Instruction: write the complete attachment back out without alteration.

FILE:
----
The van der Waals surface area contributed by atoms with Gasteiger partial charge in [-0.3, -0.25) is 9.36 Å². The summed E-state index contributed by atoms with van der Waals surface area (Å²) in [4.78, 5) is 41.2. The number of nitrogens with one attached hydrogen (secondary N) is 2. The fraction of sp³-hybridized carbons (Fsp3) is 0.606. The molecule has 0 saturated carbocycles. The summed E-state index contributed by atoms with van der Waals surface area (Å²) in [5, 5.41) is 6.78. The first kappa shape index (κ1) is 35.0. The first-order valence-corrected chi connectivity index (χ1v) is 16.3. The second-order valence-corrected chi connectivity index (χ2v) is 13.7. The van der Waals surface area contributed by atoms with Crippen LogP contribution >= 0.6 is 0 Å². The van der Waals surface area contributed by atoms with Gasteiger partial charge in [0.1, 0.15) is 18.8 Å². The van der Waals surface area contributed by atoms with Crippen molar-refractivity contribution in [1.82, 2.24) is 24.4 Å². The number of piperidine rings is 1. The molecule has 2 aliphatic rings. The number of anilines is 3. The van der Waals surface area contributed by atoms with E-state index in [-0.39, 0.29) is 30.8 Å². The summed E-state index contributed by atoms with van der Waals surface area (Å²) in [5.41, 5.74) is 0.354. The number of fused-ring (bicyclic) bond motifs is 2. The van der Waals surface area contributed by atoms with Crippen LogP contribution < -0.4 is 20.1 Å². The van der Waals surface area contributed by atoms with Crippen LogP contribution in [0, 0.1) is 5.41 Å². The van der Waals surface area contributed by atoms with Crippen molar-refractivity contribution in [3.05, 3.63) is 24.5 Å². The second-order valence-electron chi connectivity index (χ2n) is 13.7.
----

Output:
The van der Waals surface area contributed by atoms with Gasteiger partial charge in [-0.3, -0.25) is 9.36 Å². The summed E-state index contributed by atoms with van der Waals surface area (Å²) in [4.78, 5) is 41.2. The number of nitrogens with one attached hydrogen (secondary N) is 2. The fraction of sp³-hybridized carbons (Fsp3) is 0.606. The molecule has 0 saturated carbocycles. The summed E-state index contributed by atoms with van der Waals surface area (Å²) in [5, 5.41) is 6.78. The first kappa shape index (κ1) is 35.0. The first-order valence-corrected chi connectivity index (χ1v) is 16.3. The second-order valence-corrected chi connectivity index (χ2v) is 13.7. The van der Waals surface area contributed by atoms with Crippen LogP contribution >= 0.6 is 0 Å². The van der Waals surface area contributed by atoms with Gasteiger partial charge in [0.1, 0.15) is 18.8 Å². The van der Waals surface area contributed by atoms with Crippen molar-refractivity contribution in [1.82, 2.24) is 24.4 Å². The number of piperidine rings is 1. The molecule has 2 aliphatic rings. The number of anilines is 3. The van der Waals surface area contributed by atoms with E-state index in [-0.39, 0.29) is 30.8 Å². The summed E-state index contributed by atoms with van der Waals surface area (Å²) in [5.41, 5.74) is 0.354. The number of fused-ring (bicyclic) bond motifs is 2. The van der Waals surface area contributed by atoms with Crippen LogP contribution < -0.4 is 20.1 Å². The van der Waals surface area contributed by atoms with Crippen LogP contribution in [0, 0.1) is 5.41 Å². The van der Waals surface area contributed by atoms with Crippen molar-refractivity contribution in [3.05, 3.63) is 24.5 Å². The second-order valence-electron chi connectivity index (χ2n) is 13.7.